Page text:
The US Nuclear Regulator Commission (NRC) recently posted a blog written by Kenneth Karwoski, Senior Advisor for Steam Generators that attempts to help people understand a little more about steam generators. The blog post was titled Where There’s Steam, There’s … a Steam Generator.
Aside: Many of my colleagues would immediately point to the title as misleading. Their professional experience includes plants that produce a large quantity of steam without using steam generators. End Aside.
Since Mr. Karwoski’s job is to be a senior advisor for steam generators at the NRC, I understand why he would make the following parochial statement:
Steam generators provide vital technical and safety functions at many U.S. nuclear power plants.
My direct experience with nuclear power plants is limited to those that include steam generators, but I am aware that my experience in the specialized application of using nuclear energy inside sealed submarines full of people breathing in the same limited air space where the reactor operates is not representative of the whole range of design options.
In the mid 1950s, a series of experimental reactors called BORAX-1, BORAX-II and BORAX-III were built at a facility in Idaho then known as the National Reactor Testing Station. Those reactors proved that the radioactivity that was introduced into the water used to cool light water reactors was low enough to allow the water to boil in direct contact with nuclear fuel rods, producing steam to turn turbines without the need for expensive heat exchangers.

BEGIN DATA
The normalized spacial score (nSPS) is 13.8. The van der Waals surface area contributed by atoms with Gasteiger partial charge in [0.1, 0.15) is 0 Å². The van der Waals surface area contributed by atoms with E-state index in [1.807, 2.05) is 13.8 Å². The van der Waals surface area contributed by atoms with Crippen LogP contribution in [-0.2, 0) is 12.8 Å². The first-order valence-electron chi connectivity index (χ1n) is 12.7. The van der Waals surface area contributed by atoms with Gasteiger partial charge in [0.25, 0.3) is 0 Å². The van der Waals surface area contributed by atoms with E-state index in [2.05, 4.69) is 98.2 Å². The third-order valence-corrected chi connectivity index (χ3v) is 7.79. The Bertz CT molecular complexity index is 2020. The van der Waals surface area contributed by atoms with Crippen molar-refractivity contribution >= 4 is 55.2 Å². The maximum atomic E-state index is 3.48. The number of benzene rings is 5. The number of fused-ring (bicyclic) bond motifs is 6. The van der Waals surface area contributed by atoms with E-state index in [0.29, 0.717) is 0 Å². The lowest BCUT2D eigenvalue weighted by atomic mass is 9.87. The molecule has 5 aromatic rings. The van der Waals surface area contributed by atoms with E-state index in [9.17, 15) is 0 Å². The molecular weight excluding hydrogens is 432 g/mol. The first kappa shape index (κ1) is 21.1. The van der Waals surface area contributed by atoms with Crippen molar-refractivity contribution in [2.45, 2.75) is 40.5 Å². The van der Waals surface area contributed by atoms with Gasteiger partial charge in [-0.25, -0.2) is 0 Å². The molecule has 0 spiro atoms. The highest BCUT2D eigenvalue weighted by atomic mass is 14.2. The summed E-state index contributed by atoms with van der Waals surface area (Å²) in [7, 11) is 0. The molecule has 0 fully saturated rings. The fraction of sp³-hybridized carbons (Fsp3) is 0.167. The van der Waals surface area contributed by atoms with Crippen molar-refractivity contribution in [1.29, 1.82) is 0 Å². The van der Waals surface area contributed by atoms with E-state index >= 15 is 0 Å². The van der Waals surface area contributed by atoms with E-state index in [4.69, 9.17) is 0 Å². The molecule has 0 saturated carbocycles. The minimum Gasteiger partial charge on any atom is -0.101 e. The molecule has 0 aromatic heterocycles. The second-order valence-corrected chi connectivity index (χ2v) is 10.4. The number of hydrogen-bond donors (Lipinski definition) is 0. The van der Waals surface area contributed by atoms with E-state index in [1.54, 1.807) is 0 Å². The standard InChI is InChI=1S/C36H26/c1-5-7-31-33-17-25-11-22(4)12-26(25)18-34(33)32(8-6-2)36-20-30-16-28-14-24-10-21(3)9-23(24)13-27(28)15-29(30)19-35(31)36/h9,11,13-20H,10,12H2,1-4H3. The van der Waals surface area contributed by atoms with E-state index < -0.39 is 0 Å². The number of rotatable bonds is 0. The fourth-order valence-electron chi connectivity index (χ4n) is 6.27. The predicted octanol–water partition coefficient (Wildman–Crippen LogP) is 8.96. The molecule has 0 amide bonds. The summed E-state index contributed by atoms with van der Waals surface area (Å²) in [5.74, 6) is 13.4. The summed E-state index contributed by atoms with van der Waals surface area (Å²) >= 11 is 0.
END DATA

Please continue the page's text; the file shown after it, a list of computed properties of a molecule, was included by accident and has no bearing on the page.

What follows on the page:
GE followed up on those experiments with the Vallecitos Boiling Water Reactor and then developed a series of boiling water reactors that use primary coolant to directly drive steam turbines.
Boiling water reactors continue to be a safe and cost-effective design choice. They have the potential to be far more cost competitive than pressurized water reactors under regulatory regimes that impose radiation dose and dose rate rules that are based on actual, vice imaginary health effects.
It is in the full knowledge of the existence of boiling water reactors that I assert that classifying steam generator u-tubes as performing a “vital safety function” is an exaggeration. All heat exchangers should be built carefully. They are worth maintaining in order to keep the system functioning as designed. They are worth repairing if any of the heat exchange surfaces begins leaking and allowing mixing of fluids that the designers prefer to keep separate.
However, steam generators in light water reactors do not require perfection. Minor failures should be accepted and fixed; they should not result in a decision to destroy multibillion dollar assets under the false assertion that the failure is a “safety issue.” The decision to permanently shut down units 2 and 3 at San Onofre was roughly equivalent in scale to deciding to decommission an aircraft carrier due to a single tube leak in a steam condenser.